If you’ve noticed the interwebs have been a bit slow lately, don’t blame an uptick in video streaming now that we no longer have a brick-and-mortar DVD rental store. It might have something to do with people browsing airline and travel sites. That’s right: it’s time to plan for spring break.
Of course, dedicated sun seekers made plans last fall. Those supersecret Hawaii vacation rentals you only know about through your sister’s uncle’s neighbor’s lawyer’s friend? They got booked before Thanksgiving. And if you wanted a cheap airfare that didn’t involve two redeyes changing in Salt Lake City, that ship has sailed, too.
Now would be the time that Alaskans rev up their plans for time off in March. People who don’t have to go south from March 11 to 15 will avoid the crunch period. Last week would have been good. Anytime when it’s not spring break in Alaska would be ideal. But if you have kids in school or work for the school district, well, what are you going to do? Time travel.
Spring break reminds us we’re over the hump. Three feet of snow on the ground in the hills might not feel that way. Another blizzard blowing in might put the lie to the idea that winter is on the way out. Anyone who has seen it snow in May knows that winter won’t leave until she’s good dern ready.
But we Alaskans have crafted the fine art of tempering our fantasies with reality. Or is it the other way around? We expect the worst and hope for the best — you know, like the Alaska Legislature. We look for signs of hope, like this:
• Daylight hours. You know what Alaska Marmot Day on Feb. 2 really means, don’t you? That’s when it’s halfway between the winter solstice and spring. Your mileage may vary, but here at Latitude 59 degrees and some change, that means we now have more than eight hours of daylight. Whoa!
• Leaves a budding. OK, there is no green yet, but look at how the alder and willow bushes have begun to turn red. Look at the branch tips. See those little buds? They’re building up energy to bloom.
• Birds. Real soon now we’ll start hearing the calls of early spring birds like the varied thrush or the sawhet owl. If you hear a bird that sounds like a smoke alarm with a steady beep-beep-beep, that’s the sawhet.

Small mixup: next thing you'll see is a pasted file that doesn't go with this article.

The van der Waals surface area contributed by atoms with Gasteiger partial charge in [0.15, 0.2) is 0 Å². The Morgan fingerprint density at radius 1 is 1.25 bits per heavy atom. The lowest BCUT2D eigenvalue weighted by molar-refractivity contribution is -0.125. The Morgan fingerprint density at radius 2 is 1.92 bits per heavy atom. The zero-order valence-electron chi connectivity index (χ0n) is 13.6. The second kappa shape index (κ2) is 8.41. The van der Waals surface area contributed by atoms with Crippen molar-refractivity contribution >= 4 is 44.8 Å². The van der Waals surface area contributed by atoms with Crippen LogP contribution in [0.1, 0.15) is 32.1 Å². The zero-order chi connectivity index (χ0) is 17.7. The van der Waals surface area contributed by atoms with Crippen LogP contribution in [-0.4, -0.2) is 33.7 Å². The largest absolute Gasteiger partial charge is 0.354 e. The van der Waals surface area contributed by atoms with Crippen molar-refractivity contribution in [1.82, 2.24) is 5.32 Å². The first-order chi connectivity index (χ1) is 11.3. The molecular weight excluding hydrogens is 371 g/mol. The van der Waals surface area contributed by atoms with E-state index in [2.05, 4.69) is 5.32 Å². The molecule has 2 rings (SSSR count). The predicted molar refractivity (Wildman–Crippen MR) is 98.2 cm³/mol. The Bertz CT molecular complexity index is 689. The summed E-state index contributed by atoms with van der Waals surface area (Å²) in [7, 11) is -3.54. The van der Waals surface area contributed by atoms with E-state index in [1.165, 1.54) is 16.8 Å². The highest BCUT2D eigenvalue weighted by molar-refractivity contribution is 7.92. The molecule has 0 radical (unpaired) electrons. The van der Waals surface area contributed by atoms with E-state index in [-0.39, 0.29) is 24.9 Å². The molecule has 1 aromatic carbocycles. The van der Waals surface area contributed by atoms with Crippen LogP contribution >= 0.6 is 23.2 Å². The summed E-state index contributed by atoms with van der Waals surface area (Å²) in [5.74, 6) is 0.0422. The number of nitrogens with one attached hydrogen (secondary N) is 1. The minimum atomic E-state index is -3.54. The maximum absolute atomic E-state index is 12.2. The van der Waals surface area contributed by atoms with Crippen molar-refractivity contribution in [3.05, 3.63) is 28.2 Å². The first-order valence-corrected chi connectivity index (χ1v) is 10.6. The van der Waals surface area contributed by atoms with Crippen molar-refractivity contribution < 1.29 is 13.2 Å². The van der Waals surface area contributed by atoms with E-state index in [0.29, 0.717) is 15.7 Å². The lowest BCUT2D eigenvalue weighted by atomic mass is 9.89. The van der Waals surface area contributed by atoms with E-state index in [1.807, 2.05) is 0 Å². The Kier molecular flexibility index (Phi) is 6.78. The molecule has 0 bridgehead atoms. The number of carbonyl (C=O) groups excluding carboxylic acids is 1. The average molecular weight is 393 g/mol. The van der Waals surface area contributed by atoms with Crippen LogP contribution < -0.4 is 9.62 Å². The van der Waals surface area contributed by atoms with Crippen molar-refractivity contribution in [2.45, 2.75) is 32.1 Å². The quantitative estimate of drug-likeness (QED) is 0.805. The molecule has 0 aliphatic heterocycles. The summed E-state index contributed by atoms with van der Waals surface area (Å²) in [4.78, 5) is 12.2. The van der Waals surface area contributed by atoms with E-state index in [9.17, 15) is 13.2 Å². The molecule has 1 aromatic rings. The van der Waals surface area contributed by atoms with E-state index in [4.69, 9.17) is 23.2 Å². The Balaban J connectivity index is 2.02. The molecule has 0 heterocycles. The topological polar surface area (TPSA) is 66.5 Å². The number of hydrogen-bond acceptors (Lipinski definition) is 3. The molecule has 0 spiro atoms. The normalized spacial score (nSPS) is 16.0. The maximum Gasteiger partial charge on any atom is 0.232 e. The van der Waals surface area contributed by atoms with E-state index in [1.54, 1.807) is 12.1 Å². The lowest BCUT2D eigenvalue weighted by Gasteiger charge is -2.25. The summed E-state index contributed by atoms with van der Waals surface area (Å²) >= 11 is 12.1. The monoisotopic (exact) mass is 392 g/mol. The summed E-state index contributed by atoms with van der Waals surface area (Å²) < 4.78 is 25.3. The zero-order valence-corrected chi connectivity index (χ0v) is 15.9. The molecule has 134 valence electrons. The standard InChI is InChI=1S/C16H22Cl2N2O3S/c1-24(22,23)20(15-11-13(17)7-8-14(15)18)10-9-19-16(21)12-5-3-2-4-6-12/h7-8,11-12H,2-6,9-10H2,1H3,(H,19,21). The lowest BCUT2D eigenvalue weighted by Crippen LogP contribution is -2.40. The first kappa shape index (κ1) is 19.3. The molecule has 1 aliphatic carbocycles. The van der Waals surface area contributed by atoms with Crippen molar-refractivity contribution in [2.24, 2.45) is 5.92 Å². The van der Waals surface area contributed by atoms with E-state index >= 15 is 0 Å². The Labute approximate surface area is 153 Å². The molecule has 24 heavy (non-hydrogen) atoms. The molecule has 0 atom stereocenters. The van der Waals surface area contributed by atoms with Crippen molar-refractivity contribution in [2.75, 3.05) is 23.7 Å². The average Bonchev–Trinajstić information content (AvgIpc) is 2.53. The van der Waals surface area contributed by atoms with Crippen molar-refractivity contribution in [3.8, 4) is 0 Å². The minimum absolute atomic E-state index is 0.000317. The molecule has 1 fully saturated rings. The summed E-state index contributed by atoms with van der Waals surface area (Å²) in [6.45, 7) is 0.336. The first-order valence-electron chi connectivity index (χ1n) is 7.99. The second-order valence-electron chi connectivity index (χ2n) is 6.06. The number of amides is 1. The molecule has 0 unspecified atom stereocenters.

• Boats. The pace should start picking up at boat yards as mariners contemplate getting their rigs ready for winter king fishing. The die-hards have been out all winter, but others will join them soon.
Of course, a big sloppy wet blizzard could destroy this optimism, but can’t we dream? Spring will come sooner than you know it, so in the meantime, enjoy this marvelous little town, perhaps with these Best Bets:
BEST BOOKISH BET: Roz Chast will speak informally about her life and work with host Erin Hollowell this Friday at 6 p.m. at the Homer Library. Hollowell, the Executive Director of Storyknife Writer’s Retreat, will lead a workshop conversation with Chast, author of “Can’t We Talk About Something More Pleasant?” Audience size is limited. Online registration is required: https://cityofhomer-ak.gov/library
BEST BOOGIE BET: Time to get up close and personal. Built with the intent to foster inventive dance, the band Tiny Dances turns traditional dance performance on its head. Directors Peggy Paver and Becky Kendall from Momentum Dance Collective will present performances choreographed and improvised for a full evening of intimate entertainment this Friday and Saturday at 8 p.m. at Homer Council on the Arts. This installment of Salon Series is supported, in part, by a grant from Alaska State Council on the Arts, the Helen Walker Performing Arts Fund (a program of the Alaska Arts and Culture Foundation), and the National Endowment for the Arts.
BEST BLACKWATER BET: The Kenai Peninsula Fair Annual Fundraiser will feature Blackwater Railroad Company this year. Join for a night of music, dancing, rustic-themed buffet featuring pulled pork and homemade mac and cheese, a saloon, auctions, gun gift card raffle and wine draw. Advance tickets for this Saturday, Feb. 23 event are $40 for a single person and $70 for a couple. Tickets bought at the door are $50 for single and $90 for couples. Tickets can be purchased in advance at the Ninilchik Thrift and Gift located at the Kenai Peninsula Fairgrounds. Fifty fun gift card raffle tickets will also be sold for $20 each. The winner will get a $500 gift card to Sportsman’s Warehouse. For more information, go to kenaipeninsulafair.eventbrite.com.